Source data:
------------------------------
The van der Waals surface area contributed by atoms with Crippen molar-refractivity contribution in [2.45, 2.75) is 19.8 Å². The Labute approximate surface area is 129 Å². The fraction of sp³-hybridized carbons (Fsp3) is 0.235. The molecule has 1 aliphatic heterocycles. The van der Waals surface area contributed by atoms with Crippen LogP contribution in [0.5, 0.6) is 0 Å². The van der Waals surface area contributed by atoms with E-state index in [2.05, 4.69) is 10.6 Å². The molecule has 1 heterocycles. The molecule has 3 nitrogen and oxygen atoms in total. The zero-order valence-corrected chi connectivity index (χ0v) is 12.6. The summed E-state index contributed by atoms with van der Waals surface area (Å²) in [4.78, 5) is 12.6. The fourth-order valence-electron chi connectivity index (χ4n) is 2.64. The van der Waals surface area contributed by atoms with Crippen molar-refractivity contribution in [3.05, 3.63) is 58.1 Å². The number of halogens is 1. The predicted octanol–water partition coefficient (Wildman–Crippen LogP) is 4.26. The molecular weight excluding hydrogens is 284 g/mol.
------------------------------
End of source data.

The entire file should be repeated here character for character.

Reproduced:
The van der Waals surface area contributed by atoms with Crippen molar-refractivity contribution in [2.45, 2.75) is 19.8 Å². The Labute approximate surface area is 129 Å². The fraction of sp³-hybridized carbons (Fsp3) is 0.235. The molecule has 1 aliphatic heterocycles. The van der Waals surface area contributed by atoms with Crippen LogP contribution in [0.5, 0.6) is 0 Å². The van der Waals surface area contributed by atoms with E-state index in [2.05, 4.69) is 10.6 Å². The molecule has 1 heterocycles. The molecule has 3 nitrogen and oxygen atoms in total. The zero-order valence-corrected chi connectivity index (χ0v) is 12.6. The summed E-state index contributed by atoms with van der Waals surface area (Å²) in [4.78, 5) is 12.6. The fourth-order valence-electron chi connectivity index (χ4n) is 2.64. The van der Waals surface area contributed by atoms with Crippen molar-refractivity contribution in [3.05, 3.63) is 58.1 Å². The number of halogens is 1. The predicted octanol–water partition coefficient (Wildman–Crippen LogP) is 4.26. The molecular weight excluding hydrogens is 284 g/mol.